Rivane Neuenschwander

Rivane Neuenschwander, Untitled, 1999. Photograph by Vincente Mello
Rivane Neuenschwander, Untitled, 1999. Photograph by Vincente Mello

Rivane Neuenschwander (b. 1958, Belo Horizonte, Brazil) creates intricate and ephemeral installations out of organic substances and domestic objects, manipulating the symbolic qualities of materials as ordinary as garlic husks, soap or dust. In a particular installation at Stephen Friedman Gallery in London, she traced the outline of the parquet tiles on the floor in fine lines of white powder.

This exquisite and fragile drawing could have been blown away or scuffed out of existence by any inadvertent passer by. Walking around the edge of the installation made one very aware of one’s own presence as a threat. By outlining the cracks she also initiated a sense of unease that can come when the gaps in our world are drawn to our attention. Not walking on the cracks in case the bears get you is a childhood enactment of this basic fear: the fear that our reality may be porous to unknown forces. The Aboriginal people of Australia have a spirit creature called the crack man who is shown as a menacing spidery presence drawn along the crack lines in cave wall paintings.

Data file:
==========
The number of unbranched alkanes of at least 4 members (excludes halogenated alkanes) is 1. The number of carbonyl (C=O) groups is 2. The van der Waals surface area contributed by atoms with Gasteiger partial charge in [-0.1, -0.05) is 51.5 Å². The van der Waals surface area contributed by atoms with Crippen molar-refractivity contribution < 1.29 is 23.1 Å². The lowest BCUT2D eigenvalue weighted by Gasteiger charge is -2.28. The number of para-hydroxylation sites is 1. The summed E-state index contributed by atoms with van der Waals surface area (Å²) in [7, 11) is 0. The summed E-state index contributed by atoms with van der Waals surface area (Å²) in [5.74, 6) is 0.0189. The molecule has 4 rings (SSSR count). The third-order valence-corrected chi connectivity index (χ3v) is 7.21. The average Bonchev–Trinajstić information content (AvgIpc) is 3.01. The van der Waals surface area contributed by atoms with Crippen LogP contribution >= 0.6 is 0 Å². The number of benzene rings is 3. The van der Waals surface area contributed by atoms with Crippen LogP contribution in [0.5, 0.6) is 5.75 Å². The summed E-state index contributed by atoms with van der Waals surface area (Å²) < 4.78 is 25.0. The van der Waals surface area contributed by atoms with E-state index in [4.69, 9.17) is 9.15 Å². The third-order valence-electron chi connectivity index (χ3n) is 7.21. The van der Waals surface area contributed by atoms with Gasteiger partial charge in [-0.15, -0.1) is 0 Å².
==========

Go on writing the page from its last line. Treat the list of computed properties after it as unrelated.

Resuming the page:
Rivane Neuenschwander at Liverpool Biennial 1999

Untitled, 1999
Mixed media installation 
Courtesy of Instituto Cultural Itaú and Galeria Camargo Vilaça, São Paulo